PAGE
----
With the draft delayed by two weeks, teams will be more anxious than ever to get their players involved in offseason workouts.
Which means that the players have leverage. Which means that they should use it.
It’s time for draft picks to collectively tell teams that, if teams want them to show up for work, teams should sign them to contracts. A one-page injury protection letter, promising to sign them to the contract they would have received if they tear an ACL or pop an Achilles’ tendon, doesn’t cut it. Guys can and will get injured. This year, an ACL was torn during a pre-draft workout. Last week, a veteran receiver broke an arm during supposedly non-contact, low-impact minicamp practices.
The 2011 labor deal supposedly makes it much easier than ever to negotiate rookie contracts. So negotiate them now. Sign them now. Pay them now.
Ultimately, the agents need to be the ones to rise up together and tell the teams that there won’t be effort for nothing. That the players who were drafted won’t be working until they are employees with signed contracts, like the veterans and the undrafted free agents who are being signed in the aftermath of the draft.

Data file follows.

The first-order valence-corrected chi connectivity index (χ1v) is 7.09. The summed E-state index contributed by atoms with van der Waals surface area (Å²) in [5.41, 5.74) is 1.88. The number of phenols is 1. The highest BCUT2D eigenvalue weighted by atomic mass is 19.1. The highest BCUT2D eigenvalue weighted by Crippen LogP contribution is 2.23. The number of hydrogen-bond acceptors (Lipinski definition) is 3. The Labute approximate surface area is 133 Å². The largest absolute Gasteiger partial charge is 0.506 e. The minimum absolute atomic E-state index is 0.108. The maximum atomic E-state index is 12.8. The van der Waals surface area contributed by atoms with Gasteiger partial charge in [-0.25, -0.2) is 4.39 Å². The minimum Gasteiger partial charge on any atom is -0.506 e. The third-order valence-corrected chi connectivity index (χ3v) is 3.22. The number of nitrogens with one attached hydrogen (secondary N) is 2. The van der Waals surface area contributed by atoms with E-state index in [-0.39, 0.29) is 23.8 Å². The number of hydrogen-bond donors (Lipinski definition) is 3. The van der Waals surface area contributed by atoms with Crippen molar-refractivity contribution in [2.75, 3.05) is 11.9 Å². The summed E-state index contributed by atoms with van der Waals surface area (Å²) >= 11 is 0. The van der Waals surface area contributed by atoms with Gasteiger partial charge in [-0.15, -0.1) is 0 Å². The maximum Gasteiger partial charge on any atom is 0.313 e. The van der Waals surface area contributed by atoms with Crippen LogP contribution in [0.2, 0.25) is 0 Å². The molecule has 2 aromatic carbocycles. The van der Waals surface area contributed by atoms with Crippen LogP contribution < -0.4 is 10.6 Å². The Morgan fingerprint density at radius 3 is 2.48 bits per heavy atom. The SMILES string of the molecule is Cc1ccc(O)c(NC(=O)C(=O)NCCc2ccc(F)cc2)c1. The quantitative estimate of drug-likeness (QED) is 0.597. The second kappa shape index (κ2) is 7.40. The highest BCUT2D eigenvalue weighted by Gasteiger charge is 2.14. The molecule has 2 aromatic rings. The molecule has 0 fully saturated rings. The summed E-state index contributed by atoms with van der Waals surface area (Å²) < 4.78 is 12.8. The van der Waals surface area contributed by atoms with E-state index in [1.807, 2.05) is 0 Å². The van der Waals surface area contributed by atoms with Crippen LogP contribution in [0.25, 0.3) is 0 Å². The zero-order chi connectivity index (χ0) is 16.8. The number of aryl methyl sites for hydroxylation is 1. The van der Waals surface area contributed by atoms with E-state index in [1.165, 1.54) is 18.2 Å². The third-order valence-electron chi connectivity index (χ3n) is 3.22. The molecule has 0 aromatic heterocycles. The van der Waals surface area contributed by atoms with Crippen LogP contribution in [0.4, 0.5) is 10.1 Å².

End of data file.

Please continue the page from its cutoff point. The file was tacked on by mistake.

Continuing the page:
If enough of the influential agents are willing to keep their players away from offseason workouts absent a signed contract, more agents will follow suit.
Ultimately, the NFLPA should get involved, urging players and agents across the board to refuse to show up unless and until draft picks have the same rights and protections as every other employee of every NFL team. From Jadeveon Clowney to Mr. Irrelevant and in between, if the teams want them to work, it’s time to open the pocketbook and pay.